When I replaced my typewriter with a laptop some years ago, everyone told me it would be an easy transition. It’s the same thing, they told me. The keyboard, at least, was more or less the same. I soon discovered I’d have a few other things to deal with, like software and operating systems and crashes and batteries and floppy disks and updates and the dreaded Blue Screen of Death – moments before a deadline.
The move to electronic logs from paper won’t be any different. The rules that govern fleet operations won’t change, so that part will be business as usual. But much will need to change when migrating to Electronic Logging Devices (ELDs).
“There is a lot of noise out there about everyone’s features and functionality,” says Tom Reader, director of marketing for ELDs at JJ Keller and Associates. We have been doing a ton of education and a lot of it is around change management for small to mid-size fleets that need to get an understanding of what the impact of ELDs is going to be.”
While fleets should invest some energy in ensuring they have compliant devices well in advance of the December 2017 deadline, Reader says they also need to focus on how the rule will affect day-to-day fleet operations and who needs to know what before putting the ELD into play.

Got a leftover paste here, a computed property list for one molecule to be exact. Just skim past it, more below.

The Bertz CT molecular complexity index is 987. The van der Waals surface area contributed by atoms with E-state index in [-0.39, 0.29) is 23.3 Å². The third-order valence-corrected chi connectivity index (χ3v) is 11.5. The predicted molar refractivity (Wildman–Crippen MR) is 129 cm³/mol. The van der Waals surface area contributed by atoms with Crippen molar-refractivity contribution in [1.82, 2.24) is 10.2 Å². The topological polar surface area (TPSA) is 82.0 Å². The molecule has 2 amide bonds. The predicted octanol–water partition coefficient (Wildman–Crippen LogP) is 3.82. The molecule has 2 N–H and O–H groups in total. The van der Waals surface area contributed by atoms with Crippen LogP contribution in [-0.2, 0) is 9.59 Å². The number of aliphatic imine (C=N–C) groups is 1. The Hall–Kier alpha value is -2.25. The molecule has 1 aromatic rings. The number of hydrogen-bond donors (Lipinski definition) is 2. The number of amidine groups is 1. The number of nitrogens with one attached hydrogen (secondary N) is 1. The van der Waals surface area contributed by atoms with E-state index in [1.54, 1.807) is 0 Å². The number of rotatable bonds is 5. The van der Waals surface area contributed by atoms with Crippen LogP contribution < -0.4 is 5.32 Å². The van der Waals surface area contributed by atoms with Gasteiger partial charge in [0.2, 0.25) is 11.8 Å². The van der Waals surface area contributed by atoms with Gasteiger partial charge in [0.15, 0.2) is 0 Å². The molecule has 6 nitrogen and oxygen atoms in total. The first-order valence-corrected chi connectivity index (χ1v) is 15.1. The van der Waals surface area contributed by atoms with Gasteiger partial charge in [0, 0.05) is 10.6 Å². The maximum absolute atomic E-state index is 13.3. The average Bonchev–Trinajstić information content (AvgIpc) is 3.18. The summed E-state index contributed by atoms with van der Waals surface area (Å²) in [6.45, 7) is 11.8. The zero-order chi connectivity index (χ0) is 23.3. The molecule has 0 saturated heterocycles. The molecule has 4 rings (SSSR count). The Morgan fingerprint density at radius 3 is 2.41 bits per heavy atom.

“There are a lot of assumptions that they plug this in and they’re off and running,” he says. “But from a fleet standpoint, it might mean changes to how you route drivers, to how you dispatch them, where they go and when. From a driver standpoint, they used to write this stuff on paper and now they need to learn some technology if they’re not used to that. Even though many systems are designed for a simple installation we still have drivers who don’t use cell phones.”
Drivers will be relieved of the chore of filling out a daily log sheet, but they will have to remember a few things about ELDs that are significantly different. For example, as soon as the key is turned, the driver, or someone, is logged on duty. The daily start-up ritual may have to change. No longer will drivers be starting up the truck and then wandering around collecting paperwork and shooting the breeze with the folks in the shop – or even moving the truck into the shop for repair.